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dc.contributor.authorSewell, David John
dc.description.abstractMicro scale, high throughput perfusion technology is under-developed and not widely utilised in academic or industrial settings for the development of CHO based mAb bioprocesses. Work within this thesis highlights the design and characterisation of a sedimentation method of cell retention and its application in a fed batch designed ambr® micro scale bioreactor system. The work identifies periods of up to one hour required to perform the necessary sedimentation and media exchanges. In comparison, bench scale equivalent culture reaches comparable cell densities as their microscale counterparts, highlighting suitability for screening development activities in this high throughput system that was previously unattainable with the high media demands of a perfusion process. The comparison of scales highlighted a lag in growth between the two perfusion methods that was thought to be a combination of periods of uncontrolled parameters at microscale (while cells were undergoing sedimentation) and small but frequent removal of cells from the microscale cultures, as retention efficiency was below 100%. In addition to this, the execution of the perfusion method highlighted CHO cell insensitivity to high levels of pH and DO variation that would normally elicit a severe decline in culture performance. Potential control strategies that focused on cellular sensitivity at inoculation were investigated and their application highlighted. Whilst applicable to fed batch cultures, it is in perfusion (or other continuous methods) where a significant benefit will be realised as they can attain high performance through tight control during inoculation and allowing flexibility during extended periods of cultivation. Combining the functionality and capacity offered by the sedimentation method in the ambr® system with the highlighted potential control strategy for perfusion equips the bioprocessing industry to explore the benefits of perfusion culture to meet increasing global demand for mAbs.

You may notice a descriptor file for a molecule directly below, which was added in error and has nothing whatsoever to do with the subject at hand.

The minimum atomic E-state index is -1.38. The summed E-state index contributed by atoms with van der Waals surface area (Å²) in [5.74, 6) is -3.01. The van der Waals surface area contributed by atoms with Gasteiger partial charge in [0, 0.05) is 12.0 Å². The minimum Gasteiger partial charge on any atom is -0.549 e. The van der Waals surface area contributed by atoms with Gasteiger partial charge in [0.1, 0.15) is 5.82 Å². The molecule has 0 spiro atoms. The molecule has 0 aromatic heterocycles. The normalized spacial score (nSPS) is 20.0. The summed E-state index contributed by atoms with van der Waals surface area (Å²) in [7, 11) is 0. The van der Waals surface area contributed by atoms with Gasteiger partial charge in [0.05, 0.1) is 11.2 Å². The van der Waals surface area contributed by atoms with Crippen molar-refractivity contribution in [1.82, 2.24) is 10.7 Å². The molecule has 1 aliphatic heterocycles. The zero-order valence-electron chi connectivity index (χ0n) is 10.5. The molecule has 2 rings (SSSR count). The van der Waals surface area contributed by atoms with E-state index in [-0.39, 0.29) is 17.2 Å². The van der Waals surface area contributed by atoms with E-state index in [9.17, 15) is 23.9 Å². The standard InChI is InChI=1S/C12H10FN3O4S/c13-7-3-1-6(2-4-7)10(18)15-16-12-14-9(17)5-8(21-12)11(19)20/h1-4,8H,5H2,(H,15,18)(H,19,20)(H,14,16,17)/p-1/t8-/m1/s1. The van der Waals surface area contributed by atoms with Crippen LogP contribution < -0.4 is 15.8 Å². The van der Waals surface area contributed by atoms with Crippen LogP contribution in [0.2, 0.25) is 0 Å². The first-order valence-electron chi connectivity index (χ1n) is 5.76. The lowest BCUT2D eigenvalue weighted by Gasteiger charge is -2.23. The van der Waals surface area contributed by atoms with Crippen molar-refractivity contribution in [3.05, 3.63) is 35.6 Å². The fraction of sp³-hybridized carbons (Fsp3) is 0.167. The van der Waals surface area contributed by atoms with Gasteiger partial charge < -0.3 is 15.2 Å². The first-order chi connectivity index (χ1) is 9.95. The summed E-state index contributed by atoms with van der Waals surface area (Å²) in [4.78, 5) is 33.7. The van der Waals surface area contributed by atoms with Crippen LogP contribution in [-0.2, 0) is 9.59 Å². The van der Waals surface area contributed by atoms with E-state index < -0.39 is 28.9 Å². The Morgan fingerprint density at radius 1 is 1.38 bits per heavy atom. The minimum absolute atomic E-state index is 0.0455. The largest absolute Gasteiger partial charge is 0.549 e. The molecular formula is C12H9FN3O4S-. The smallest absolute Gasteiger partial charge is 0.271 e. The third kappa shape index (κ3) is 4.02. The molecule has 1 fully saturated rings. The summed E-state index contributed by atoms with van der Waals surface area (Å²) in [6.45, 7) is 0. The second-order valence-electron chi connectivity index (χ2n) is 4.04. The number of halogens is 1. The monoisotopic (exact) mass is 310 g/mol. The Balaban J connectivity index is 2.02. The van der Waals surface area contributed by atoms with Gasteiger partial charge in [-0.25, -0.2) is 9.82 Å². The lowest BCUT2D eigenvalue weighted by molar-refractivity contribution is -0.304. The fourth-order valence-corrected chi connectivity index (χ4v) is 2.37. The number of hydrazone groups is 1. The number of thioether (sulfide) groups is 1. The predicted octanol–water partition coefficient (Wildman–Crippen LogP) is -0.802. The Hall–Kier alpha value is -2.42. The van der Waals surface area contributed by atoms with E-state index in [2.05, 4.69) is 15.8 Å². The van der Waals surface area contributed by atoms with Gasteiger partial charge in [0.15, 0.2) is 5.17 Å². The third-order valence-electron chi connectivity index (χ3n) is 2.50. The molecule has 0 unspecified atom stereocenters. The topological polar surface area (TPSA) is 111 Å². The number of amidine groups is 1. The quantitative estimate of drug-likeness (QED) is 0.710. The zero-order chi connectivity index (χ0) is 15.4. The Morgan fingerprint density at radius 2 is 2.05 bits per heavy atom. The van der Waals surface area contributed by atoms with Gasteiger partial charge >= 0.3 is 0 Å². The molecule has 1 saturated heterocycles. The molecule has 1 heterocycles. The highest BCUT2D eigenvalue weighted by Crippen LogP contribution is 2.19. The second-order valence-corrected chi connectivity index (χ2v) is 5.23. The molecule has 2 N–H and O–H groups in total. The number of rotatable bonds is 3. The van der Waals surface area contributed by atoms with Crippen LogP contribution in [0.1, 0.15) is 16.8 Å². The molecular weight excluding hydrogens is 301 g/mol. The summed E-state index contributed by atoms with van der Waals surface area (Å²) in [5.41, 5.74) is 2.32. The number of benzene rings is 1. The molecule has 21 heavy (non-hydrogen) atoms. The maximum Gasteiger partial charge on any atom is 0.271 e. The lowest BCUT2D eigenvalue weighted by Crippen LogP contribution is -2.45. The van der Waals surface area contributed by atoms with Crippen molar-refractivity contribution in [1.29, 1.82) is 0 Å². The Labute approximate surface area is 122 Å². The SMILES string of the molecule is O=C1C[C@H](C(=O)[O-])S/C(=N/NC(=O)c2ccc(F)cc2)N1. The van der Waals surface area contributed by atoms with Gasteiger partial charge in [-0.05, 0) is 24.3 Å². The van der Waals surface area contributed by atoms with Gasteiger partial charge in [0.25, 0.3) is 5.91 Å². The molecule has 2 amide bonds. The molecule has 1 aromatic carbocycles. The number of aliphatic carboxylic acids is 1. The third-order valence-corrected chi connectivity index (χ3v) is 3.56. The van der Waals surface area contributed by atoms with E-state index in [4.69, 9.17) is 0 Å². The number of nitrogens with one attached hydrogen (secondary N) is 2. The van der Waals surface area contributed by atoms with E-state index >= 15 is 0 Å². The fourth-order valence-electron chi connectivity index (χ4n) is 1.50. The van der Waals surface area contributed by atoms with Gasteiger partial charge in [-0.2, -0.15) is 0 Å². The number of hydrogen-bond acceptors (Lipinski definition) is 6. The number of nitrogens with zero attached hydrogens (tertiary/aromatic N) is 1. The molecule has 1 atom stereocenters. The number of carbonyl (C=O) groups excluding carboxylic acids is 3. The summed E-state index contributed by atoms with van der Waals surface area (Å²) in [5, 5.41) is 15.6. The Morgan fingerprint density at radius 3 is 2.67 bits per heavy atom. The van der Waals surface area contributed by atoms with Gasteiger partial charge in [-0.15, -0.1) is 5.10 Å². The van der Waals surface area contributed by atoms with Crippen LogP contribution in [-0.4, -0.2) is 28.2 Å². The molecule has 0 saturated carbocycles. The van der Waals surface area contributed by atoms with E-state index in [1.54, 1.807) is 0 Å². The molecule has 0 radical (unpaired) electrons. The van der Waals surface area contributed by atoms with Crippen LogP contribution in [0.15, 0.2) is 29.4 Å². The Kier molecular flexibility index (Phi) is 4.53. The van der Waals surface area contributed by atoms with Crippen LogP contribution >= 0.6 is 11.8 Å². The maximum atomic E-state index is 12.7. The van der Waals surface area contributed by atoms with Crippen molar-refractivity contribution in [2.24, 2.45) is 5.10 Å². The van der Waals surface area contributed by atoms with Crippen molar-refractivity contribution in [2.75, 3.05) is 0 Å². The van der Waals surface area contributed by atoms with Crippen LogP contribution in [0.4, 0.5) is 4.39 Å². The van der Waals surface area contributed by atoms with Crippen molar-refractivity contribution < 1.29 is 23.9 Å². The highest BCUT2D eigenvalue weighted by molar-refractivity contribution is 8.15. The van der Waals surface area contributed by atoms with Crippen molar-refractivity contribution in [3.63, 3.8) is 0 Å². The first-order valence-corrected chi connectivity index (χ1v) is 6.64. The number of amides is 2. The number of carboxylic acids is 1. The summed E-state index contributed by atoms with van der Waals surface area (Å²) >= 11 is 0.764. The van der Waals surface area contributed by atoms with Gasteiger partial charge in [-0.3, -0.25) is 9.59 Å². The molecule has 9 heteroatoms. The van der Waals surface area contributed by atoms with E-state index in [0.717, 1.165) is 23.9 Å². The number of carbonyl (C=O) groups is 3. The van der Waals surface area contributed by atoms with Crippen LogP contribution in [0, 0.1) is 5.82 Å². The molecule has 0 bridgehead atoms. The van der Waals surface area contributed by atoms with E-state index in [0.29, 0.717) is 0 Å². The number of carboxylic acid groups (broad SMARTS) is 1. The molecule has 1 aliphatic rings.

dc.description.sponsorshipAstraZeneca (formerly MedImmune)
dc.rightsAll Rights Reserved
dc.subjectmonoclonal antibody
dc.titleThe Biological Impact of High Throughput Continuous Bioprocessing
dc.type.qualificationnameDoctor of Philosophy (PhD)
dc.publisher.institutionUniversity of Cambridge
dc.type.qualificationtitlePhD in Chemical Engineering
cam.supervisorSlater, Nigel
cam.supervisorDikicioglu, Duygu
cam.supervisor.orcidSlater, Nigel [0000-0002-0207-9440]

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